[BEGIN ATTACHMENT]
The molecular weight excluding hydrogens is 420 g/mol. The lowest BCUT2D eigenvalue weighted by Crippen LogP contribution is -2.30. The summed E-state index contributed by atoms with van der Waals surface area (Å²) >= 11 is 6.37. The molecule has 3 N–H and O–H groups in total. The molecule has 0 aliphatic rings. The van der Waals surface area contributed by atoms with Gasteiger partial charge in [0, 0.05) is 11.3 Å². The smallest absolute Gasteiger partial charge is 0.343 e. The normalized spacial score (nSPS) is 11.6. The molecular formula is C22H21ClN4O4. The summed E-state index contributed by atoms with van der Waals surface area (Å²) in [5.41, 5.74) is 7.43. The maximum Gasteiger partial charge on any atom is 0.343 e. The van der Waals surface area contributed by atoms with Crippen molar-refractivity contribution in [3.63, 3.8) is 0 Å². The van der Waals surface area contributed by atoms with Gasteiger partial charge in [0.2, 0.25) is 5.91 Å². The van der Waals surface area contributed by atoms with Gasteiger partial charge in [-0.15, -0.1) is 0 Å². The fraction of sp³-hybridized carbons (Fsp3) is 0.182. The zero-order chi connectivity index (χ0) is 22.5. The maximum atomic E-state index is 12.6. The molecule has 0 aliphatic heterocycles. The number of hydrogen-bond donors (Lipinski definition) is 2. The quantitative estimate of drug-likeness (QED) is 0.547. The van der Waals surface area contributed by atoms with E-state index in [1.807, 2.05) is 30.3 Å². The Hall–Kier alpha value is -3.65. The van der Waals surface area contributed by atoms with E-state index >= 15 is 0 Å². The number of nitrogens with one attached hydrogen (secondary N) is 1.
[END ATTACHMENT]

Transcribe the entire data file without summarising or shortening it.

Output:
The molecular weight excluding hydrogens is 420 g/mol. The lowest BCUT2D eigenvalue weighted by Crippen LogP contribution is -2.30. The summed E-state index contributed by atoms with van der Waals surface area (Å²) >= 11 is 6.37. The molecule has 3 N–H and O–H groups in total. The molecule has 0 aliphatic rings. The van der Waals surface area contributed by atoms with Gasteiger partial charge in [0, 0.05) is 11.3 Å². The smallest absolute Gasteiger partial charge is 0.343 e. The normalized spacial score (nSPS) is 11.6. The molecular formula is C22H21ClN4O4. The summed E-state index contributed by atoms with van der Waals surface area (Å²) in [5.41, 5.74) is 7.43. The maximum Gasteiger partial charge on any atom is 0.343 e. The van der Waals surface area contributed by atoms with Crippen molar-refractivity contribution in [3.63, 3.8) is 0 Å². The van der Waals surface area contributed by atoms with Gasteiger partial charge in [0.2, 0.25) is 5.91 Å². The van der Waals surface area contributed by atoms with Gasteiger partial charge in [-0.15, -0.1) is 0 Å². The fraction of sp³-hybridized carbons (Fsp3) is 0.182. The zero-order chi connectivity index (χ0) is 22.5. The maximum atomic E-state index is 12.6. The molecule has 0 aliphatic heterocycles. The number of hydrogen-bond donors (Lipinski definition) is 2. The quantitative estimate of drug-likeness (QED) is 0.547. The van der Waals surface area contributed by atoms with E-state index in [1.807, 2.05) is 30.3 Å². The Hall–Kier alpha value is -3.65. The van der Waals surface area contributed by atoms with E-state index >= 15 is 0 Å². The number of nitrogens with one attached hydrogen (secondary N) is 1.